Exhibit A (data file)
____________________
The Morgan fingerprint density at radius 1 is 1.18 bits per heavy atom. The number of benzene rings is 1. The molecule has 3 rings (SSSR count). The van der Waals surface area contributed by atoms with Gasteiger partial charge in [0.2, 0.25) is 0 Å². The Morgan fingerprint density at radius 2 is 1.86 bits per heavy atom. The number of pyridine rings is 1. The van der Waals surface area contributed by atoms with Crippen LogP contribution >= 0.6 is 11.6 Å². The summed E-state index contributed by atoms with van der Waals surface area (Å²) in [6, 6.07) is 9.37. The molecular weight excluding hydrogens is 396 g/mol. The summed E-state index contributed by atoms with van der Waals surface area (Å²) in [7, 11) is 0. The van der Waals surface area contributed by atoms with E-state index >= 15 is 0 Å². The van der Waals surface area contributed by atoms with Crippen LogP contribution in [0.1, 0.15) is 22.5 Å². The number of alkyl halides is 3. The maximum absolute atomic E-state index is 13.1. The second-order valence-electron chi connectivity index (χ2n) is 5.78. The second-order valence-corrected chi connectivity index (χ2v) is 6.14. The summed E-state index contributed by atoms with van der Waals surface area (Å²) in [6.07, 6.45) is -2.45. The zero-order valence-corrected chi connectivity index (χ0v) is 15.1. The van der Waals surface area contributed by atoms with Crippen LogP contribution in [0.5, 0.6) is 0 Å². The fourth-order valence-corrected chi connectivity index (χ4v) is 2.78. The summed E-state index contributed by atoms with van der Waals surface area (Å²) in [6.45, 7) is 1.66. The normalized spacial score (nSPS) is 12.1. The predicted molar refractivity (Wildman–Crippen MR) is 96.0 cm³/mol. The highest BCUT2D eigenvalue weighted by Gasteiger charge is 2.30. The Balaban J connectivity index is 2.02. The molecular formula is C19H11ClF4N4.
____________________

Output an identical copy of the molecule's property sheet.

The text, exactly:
The Morgan fingerprint density at radius 1 is 1.18 bits per heavy atom. The number of benzene rings is 1. The molecule has 3 rings (SSSR count). The van der Waals surface area contributed by atoms with Gasteiger partial charge in [0.2, 0.25) is 0 Å². The Morgan fingerprint density at radius 2 is 1.86 bits per heavy atom. The number of pyridine rings is 1. The van der Waals surface area contributed by atoms with Crippen LogP contribution >= 0.6 is 11.6 Å². The summed E-state index contributed by atoms with van der Waals surface area (Å²) in [6, 6.07) is 9.37. The molecular weight excluding hydrogens is 396 g/mol. The summed E-state index contributed by atoms with van der Waals surface area (Å²) in [7, 11) is 0. The van der Waals surface area contributed by atoms with E-state index >= 15 is 0 Å². The van der Waals surface area contributed by atoms with Crippen LogP contribution in [0.1, 0.15) is 22.5 Å². The number of alkyl halides is 3. The maximum absolute atomic E-state index is 13.1. The second-order valence-electron chi connectivity index (χ2n) is 5.78. The second-order valence-corrected chi connectivity index (χ2v) is 6.14. The summed E-state index contributed by atoms with van der Waals surface area (Å²) in [6.07, 6.45) is -2.45. The zero-order valence-corrected chi connectivity index (χ0v) is 15.1. The van der Waals surface area contributed by atoms with Crippen LogP contribution in [0.5, 0.6) is 0 Å². The fourth-order valence-corrected chi connectivity index (χ4v) is 2.78. The summed E-state index contributed by atoms with van der Waals surface area (Å²) in [6.45, 7) is 1.66. The normalized spacial score (nSPS) is 12.1. The predicted molar refractivity (Wildman–Crippen MR) is 96.0 cm³/mol. The highest BCUT2D eigenvalue weighted by Gasteiger charge is 2.30. The Balaban J connectivity index is 2.02. The molecular formula is C19H11ClF4N4.